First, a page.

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It is nearly Thanksgiving 2019. There are reports that the heavily used railroad intermodal corridor serving the adjacent Port of Los Angeles and Port of Long Beach is seeing maritime container volume drops year-over-year. The suggestion is that the drop will lower railroad freight train movements along the 20-mile long special project route of port traffic container trains.
Technically, the railroad project is called the Alameda Corridor Transportation Authority (ACTA).
One outlook is that perhaps “if current trends continue, ACTA will experience significant cash flow deficits beginning in 2024… growing in size out towards 2038.”
ACTA is not a railroad company-owned asset. Instead, think of it as special tollway authority with the capacity for numerous trains per day. That authority is financed by a series of privately financed public debt measures.
Physical facts about the Alameda Corridor:
Again, ACTA is administered as a state-chartered authority. Has that rail project worked? Absolutely.
Consider in Figure 1 the dense freight train operations that used the corridor in the 13-year period 2002 to 2014.
Total annual Alameda Corridor trains per year
(plus calculated daily average)
Data from ACTA published reports
That is a lot of trains – more than 17,000 in 2014.
No other special service intermodal route in the world sees this kind of volume.
In 2006, the corridor marked its highest number of trains per year, followed by three years of decline during the Great Recession.
Yes, traffic has slumped before.
How much of the port complex traffic moves inland by rail? Not as much as you might think. Trucking is still the primary freight mode. Rail’s intermodal market share was calculated back in 2007 at about 20%.
It varies by year. Figure 2 shows 2013 rail intermodal share at about 33%.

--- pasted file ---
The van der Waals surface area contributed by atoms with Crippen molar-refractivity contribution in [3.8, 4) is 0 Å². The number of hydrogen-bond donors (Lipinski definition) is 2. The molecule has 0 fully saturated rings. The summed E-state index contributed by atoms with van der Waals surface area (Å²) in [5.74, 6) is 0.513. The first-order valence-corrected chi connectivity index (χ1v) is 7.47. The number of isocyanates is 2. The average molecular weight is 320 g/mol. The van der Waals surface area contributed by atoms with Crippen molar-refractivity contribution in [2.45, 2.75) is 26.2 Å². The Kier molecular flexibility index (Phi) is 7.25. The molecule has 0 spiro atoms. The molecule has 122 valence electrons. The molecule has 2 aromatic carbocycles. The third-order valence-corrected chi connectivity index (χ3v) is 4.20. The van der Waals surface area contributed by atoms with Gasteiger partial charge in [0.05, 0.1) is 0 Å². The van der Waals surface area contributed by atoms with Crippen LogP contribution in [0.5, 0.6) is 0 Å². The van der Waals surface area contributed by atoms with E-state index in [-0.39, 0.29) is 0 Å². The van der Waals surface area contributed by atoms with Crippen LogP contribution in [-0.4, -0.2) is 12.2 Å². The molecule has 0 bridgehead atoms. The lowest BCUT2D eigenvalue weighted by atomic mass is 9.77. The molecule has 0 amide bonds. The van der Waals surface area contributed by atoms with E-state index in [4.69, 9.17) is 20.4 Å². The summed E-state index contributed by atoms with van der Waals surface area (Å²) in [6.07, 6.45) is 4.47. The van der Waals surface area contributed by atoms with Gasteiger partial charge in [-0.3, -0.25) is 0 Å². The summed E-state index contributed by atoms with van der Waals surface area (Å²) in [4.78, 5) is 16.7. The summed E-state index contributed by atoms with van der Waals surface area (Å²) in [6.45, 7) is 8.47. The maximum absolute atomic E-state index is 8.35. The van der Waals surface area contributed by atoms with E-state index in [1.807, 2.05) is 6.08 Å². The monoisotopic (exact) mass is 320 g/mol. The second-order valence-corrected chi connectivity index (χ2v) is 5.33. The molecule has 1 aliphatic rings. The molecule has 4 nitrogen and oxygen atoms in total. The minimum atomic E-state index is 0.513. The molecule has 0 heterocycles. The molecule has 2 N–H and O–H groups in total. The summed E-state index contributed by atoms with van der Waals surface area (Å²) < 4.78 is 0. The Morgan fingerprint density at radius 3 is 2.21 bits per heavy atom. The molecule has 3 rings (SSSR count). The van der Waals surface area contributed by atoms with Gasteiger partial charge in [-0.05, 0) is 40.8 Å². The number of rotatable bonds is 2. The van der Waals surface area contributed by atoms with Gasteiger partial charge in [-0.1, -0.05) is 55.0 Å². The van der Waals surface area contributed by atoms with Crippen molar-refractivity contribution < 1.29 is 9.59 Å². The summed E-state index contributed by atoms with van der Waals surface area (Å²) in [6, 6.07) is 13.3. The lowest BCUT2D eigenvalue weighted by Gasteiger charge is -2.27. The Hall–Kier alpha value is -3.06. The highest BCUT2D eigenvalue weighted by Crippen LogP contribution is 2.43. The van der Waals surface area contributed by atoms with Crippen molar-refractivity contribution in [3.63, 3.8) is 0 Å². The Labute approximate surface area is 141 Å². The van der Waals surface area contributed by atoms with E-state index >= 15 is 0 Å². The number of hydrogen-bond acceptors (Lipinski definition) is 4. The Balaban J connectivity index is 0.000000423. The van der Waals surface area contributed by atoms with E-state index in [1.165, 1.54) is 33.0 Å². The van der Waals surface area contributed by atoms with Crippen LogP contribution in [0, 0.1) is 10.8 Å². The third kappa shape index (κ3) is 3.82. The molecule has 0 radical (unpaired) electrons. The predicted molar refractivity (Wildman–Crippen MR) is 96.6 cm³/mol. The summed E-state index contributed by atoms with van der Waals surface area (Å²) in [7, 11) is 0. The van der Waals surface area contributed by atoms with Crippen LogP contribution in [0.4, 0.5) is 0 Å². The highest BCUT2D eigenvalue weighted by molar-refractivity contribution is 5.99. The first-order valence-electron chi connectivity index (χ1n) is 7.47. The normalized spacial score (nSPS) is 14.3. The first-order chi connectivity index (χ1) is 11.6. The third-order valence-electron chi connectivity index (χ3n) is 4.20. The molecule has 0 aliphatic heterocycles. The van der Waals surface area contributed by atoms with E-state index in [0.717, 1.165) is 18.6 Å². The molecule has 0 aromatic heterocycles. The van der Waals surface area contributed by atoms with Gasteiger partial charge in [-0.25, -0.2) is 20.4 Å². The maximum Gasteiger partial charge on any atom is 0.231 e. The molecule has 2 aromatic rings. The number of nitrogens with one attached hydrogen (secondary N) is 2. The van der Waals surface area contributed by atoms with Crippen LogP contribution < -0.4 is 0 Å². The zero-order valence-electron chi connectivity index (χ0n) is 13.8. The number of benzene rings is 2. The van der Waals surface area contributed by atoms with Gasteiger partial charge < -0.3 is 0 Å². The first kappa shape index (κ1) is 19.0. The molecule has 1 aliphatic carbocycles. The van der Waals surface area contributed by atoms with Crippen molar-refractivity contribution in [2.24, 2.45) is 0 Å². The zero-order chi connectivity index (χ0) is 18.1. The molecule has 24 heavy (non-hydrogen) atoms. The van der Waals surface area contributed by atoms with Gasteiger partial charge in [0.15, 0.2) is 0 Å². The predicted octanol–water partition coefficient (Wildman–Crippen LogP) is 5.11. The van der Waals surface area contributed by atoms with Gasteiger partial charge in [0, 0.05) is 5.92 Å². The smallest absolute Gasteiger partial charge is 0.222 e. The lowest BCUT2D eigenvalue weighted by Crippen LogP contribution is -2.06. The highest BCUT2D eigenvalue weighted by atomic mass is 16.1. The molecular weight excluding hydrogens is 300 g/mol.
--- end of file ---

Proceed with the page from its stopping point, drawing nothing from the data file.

Graph courtesy of ACTA. Transloading in 2019 seems to be between 30% and almost 60% conversion of TEU and FEU size maritime containers to 53-foot domestic North American containers like those used by J.B. Hunt and others.
Many proponents of the corridor project expected a much larger rail share. Perhaps up to 25% to 50% of the total. That didn’t happen.
Trucks continue to dominate because of the basic high load on/load off lift costs for rail when the movement is a short haul between the port and the southern or central California distribution processing and holding centers. “Trucks rule on short distances” until those terminal rail costs are somehow lowered.
Debt coverage fundamentals
Few predicted this outlook uncertainty three decades ago when the special rail line project was conceived, designed, engineered and then built.
Intermodal rail 25 to 30 years ago was growing strongly.
Linked to global trade, the port complex’s container trade was often growing at nearly 7% annually.
Rail-related port and container traffic growth was stimulated by the 1983-84 APL Lines introduction of the double-stacked container train.
The issue in the 1990s was how could public policy support that environmental mode shift?
The new all-grade separated railway line was the public solution. Local special purpose financing was adopted. No big share of federal funds or federal grants were required.
What could go wrong? More and more ships with containers were coming.
Realistically, all projects face risks. A deeper examination does reveal increasing risks not in the original strategic assumptions. History teaches us that at least three competitive forces can change project outlooks. They are:
Many global projects miss these signals during the buildup excitement and construction. The board and management of ACTA have paid attention to the occasional traffic volume shifts. This 2019 report is not their first debt service review.
Now there is a challenge predicted